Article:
I lived and breathed this stuff pretty heavily for a few years. To imagine letting a $99 iPhone dev fee and some locked-down APIs prevent me from building apps is laughable. Great computers inspire people to build new software. That’s how it was when I got my first Mac, and I’m sure it’s that way for the new generation of young iPhone and iPad tinkerers.

One day I hope the App Store will be more open. But it is what it is. I’ll point out where I think Apple can improve, and then I’ll build and ship anyway. It makes no sense to sit around and complain on my blog about the good old days while some kid half my age is taking his or her idea all the way to the top of the App Store and owning the platform of the future.

Gruber on The Fear

I don’t link to Daring Fireball much anymore. Everyone who cares about the Mac and reads my blog, also likely reads his. I will link or write about obviously redundant topics that everyone else is also writing about only when I feel like I can add some kind of value. I felt that way with “my short NDA post”:http://www.manton.org/2008/10/nda_and.html, putting it in the context of customers.

But John Gruber’s latest, “The Fear”:http://daringfireball.net/2008/10/the_fear, is just too good not to link to. Many developers and professional bloggers can write passionately about rejected iPhone apps, but no one connected that to the default dock and its significance in the original device introduction by Steve Jobs. Whether the theory is true, we may never know, but man is it a good read.

Give us a tablet already

I’m going to skip the usual Macworld predictions and cut straight to the good stuff: Apple needs a tablet for the huge numbers of artists and creative professionals who have stuck with the Mac for so long, or who are finally coming back to the platform. I hope for this every year, but the evidence is starting to mount that yes, Apple is working on something.

John Gruber doesn’t see a tablet happening:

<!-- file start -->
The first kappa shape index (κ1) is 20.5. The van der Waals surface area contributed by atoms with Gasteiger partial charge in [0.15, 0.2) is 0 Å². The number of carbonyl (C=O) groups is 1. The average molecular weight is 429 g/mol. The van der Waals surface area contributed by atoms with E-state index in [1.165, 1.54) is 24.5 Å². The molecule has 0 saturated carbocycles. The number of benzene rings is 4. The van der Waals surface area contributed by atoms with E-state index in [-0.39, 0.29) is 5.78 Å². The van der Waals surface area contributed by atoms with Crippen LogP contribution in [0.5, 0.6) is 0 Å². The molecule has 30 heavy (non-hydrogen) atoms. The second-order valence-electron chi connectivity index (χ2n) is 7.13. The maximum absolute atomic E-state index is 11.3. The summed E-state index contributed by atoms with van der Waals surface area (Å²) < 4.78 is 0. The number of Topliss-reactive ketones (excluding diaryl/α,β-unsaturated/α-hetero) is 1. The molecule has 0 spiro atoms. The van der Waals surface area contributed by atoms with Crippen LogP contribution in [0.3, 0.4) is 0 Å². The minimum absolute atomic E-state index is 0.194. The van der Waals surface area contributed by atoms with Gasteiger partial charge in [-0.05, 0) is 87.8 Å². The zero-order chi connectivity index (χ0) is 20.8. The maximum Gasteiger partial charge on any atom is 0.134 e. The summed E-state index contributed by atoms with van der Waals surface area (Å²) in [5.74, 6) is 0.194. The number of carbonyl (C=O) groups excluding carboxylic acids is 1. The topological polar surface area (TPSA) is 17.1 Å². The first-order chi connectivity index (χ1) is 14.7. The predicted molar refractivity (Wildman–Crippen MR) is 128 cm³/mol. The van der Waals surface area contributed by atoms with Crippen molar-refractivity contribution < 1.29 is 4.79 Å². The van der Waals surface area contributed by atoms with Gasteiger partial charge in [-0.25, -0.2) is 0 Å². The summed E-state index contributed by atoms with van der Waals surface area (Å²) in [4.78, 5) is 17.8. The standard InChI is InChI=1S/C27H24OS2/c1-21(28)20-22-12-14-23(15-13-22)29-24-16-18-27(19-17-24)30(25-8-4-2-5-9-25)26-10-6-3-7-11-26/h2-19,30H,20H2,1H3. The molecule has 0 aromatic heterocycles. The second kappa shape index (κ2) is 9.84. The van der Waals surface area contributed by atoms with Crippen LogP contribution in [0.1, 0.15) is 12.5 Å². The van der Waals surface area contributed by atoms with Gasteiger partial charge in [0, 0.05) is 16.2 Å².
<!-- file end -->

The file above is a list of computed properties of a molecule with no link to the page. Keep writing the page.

“But why force software UI’s designed for traditional hardware form factors upon a totally different device? A successful tablet-like device from Apple, I think, would clearly be designed as a secondary computing device — a satellite attached and synched to a Mac or PC (probably, of course, through iTunes).”

I think his reasoning is exactly correct if you think about a tablet as just a Newton or large iPhone, but as I say above I don’t think that’s the market at all. Honestly as much as I loved the Newton, the iPhone works great as a replacement. The primary market for a Mac tablet is the millions of people who look at the Wacom Cintiq and drool. An Apple tablet has to run full Mac OS X because it has to run Photoshop, Acorn, and Painter.

(Both Gruber and Dan Benjamin also discuss predictions during the latest The Talk Show episode, just posted. While you’re listening, also check out the Hivelogic comprehensive podcasting guide.)

So what about this: what if the MacBook sub-notebook and the tablet are one and the same? Imagine a beautiful slim MacBook with a detachable keyboard and touch-sensitive display, for example. Avoid the weird connections by making the keyboard Bluetooth only, with all the guts of the machine (including flash-based hard drive) behind the screen. I have a first-generation Toshiba Tablet PC and the hardware design is just bulky and terrible because they tried to make it all things to all people. A MacBook Nano-Tablet-Air could embrace “thin” and “tablet” and ignore everything else to achieve a truly great design.

But who knows. We’ll see in about 30 minutes.

The Hivelogic Podcast

Watching from the sidelines as Dan Benjamin prepared his first podcast really made me want to get out “the microphone”:http://www.flickr.com/photos/manton/194992192/ again. Creating a podcast is a great experience, and I always tell myself I’ll do them more frequently. There have been a few recent events that I’ve wanted to capture as podcast episodes, including the experience waiting in line for the Wii, but it just hasn’t come together.

Enough about me. Go listen to “The Hivelogic Podcast with Dan Benjamin”:http://www.hivelogic.com/articles/2007/01/06/podcast_is_here, interviewing “John Gruber”:http://daringfireball.net/ about the upcoming Macworld announcements. The Macworld keynote is this coming Tuesday at 9am Pacific, but I haven’t heard word yet on whether it will be streamed live or a delayed rebroadcast.